“It’s a 24/7 rail operation, and so if people think that chronic fatigue doesn’t exist, then they’re ignorant. And I don’t mean that they’re ignorant people; they’re ignorant of that subject. If they just say that, ‘Well, you’ve had 36 hours off; why are you not rested?’ The minimum that you need is two consecutive nights in bed to offset. That’s just proven.”

Even when a worker does manage to get two straight nights of sleep, added Finnson, “that’s not a magic switch. That doesn’t turn off the previous 76 months of chronic fatigue.”

Both Finnson and Ashley pointed out the labour-relations process informally known as “Work now, grieve later” as a factor in the fatigue problem as well.

“Even though we have the provision to ask for rest after ten hours in our collective agreement, the company can ignore that, and then we have to proceed with a grievance,” said Ashley. “So it doesn’t do anything to mitigate the situation at the time.”

“It’s really infuriating to our worker, who perceives his health and safety as the issue,” said Finnson. “You give your employer sufficient notice, hours and hours of notice, and say, ‘Hey, at this certain point, I’m going to need rest.’ And so what happens is, you get to that point, and then a manager says, ‘Okay, you’ve got to keep going.’”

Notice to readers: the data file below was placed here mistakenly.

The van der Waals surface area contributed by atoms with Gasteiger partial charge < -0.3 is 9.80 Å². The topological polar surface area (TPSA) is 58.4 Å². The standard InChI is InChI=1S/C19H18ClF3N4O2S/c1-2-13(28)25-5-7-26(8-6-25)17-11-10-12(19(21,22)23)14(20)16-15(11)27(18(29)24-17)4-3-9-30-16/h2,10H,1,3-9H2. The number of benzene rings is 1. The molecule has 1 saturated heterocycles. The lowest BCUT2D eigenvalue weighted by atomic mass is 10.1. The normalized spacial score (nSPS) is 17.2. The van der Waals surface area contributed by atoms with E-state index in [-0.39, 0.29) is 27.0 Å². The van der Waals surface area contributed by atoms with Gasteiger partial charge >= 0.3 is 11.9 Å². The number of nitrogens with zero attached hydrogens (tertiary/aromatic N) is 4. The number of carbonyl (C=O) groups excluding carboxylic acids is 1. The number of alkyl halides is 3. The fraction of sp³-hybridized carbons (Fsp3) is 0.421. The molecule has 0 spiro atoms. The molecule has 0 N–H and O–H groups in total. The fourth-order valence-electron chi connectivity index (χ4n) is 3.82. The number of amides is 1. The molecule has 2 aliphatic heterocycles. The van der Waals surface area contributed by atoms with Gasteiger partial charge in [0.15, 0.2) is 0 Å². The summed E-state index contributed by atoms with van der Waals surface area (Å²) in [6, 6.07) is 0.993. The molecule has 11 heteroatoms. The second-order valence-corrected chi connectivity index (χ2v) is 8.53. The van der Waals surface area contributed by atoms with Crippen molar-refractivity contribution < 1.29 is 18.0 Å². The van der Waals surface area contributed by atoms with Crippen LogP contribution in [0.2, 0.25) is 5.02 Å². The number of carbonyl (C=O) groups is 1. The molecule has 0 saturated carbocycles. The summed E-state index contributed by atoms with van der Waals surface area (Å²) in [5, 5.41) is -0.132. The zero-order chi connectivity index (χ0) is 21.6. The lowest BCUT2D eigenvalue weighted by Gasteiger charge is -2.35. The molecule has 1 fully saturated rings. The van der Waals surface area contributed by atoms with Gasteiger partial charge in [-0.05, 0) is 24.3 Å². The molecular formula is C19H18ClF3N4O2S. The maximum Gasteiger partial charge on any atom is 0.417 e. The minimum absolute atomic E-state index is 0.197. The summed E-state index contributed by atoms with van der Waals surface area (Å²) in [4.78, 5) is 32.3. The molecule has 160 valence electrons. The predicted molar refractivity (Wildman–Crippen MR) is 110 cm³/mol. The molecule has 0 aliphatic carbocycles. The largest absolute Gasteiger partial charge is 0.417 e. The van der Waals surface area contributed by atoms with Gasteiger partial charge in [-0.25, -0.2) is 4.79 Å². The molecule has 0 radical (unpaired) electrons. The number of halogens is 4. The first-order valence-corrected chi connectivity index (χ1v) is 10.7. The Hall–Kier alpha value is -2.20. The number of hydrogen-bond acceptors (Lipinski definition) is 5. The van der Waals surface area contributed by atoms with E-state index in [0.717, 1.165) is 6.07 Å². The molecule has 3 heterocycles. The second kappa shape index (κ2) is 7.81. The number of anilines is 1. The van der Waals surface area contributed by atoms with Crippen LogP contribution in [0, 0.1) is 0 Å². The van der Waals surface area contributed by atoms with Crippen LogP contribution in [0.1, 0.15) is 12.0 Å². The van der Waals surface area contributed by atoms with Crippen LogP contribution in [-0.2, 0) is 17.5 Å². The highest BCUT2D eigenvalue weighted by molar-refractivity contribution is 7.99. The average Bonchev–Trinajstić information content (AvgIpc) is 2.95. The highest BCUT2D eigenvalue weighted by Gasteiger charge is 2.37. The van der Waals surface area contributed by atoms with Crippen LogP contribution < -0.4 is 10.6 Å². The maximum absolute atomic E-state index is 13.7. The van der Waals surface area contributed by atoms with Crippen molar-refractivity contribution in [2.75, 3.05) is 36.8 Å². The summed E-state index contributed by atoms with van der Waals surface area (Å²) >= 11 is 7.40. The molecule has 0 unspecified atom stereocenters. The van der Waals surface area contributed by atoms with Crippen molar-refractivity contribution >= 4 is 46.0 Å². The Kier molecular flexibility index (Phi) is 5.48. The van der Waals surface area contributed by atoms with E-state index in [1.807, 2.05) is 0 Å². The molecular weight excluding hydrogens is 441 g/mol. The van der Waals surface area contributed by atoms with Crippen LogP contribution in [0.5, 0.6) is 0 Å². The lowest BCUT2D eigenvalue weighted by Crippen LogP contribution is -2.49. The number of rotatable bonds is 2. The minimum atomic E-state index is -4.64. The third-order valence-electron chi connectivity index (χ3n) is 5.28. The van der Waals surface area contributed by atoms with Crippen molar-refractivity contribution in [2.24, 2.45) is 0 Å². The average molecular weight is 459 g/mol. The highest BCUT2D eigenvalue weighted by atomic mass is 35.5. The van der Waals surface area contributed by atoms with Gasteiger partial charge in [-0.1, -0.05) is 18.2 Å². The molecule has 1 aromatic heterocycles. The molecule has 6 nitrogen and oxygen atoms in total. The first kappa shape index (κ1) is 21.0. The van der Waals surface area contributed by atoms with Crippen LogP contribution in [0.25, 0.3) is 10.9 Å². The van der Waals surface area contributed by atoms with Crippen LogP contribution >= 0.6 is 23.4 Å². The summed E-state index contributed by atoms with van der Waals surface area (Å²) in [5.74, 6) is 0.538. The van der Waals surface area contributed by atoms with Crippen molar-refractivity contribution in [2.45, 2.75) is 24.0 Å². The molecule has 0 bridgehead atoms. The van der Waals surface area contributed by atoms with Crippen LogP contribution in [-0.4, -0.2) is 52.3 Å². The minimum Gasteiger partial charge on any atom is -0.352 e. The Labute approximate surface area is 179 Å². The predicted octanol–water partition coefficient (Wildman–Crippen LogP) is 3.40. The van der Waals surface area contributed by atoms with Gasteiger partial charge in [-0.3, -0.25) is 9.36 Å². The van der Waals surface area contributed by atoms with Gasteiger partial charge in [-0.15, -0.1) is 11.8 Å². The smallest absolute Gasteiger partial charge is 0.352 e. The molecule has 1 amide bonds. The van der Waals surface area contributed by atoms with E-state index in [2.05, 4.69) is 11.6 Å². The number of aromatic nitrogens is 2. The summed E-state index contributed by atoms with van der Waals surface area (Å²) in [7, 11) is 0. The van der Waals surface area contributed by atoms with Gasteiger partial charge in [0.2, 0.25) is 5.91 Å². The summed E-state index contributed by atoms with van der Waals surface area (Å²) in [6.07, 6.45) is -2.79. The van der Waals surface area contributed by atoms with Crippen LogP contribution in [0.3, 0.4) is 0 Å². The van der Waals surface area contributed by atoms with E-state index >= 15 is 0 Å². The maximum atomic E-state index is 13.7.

Finnson added that some managers had resorted to bullying workers into excessive work hours and even disciplining employees who had complained. “It’s definitely happening at CP, but at CN, there are still a few examples and still a few situations where the members feel that that’s the case,” he said. “But I can’t speak with certainty about that.”

An anonymous CP employee told COHSN in May that his employer had refused to accommodate him when he had booked unfit to work because of extreme fatigue last year.

“They said I had to go in for an investigation,” the worker claimed. “Usually, investigations, they’re used to intimidate employees. You could be questioned for seven, ten hours straight. And they ask you all kinds of inappropriate questions about your personal life and whatnot. And then usually afterwards, harsh discipline follows.”

The employee said that he’d taken time off to seek medical attention, but that he could not get his job back, even after his benefits had run out. “They don’t tell me anything. What they tell me is that, ‘We just have no positions available,’ and they just keep you in a state of limbo.”

But Peter Edwards, CP’s vice president of human resources and labour relations, denied that the railway disciplined employees who booked unfit.

“They’re entitled to do so under each of the collective agreements, and it’s a right that we defend,” he said. “It’s a right that is exercised several thousand times a year by employees.” Edwards added that CP rail workers were entitled to make their own schedules and often chose to work long hours in order to take more time off later.

Finnson disagreed. Whereas CN was taking measures to address chronic fatigue, he said, “CP’s management is more interested in attacking the workers and blaming the workers for everything.”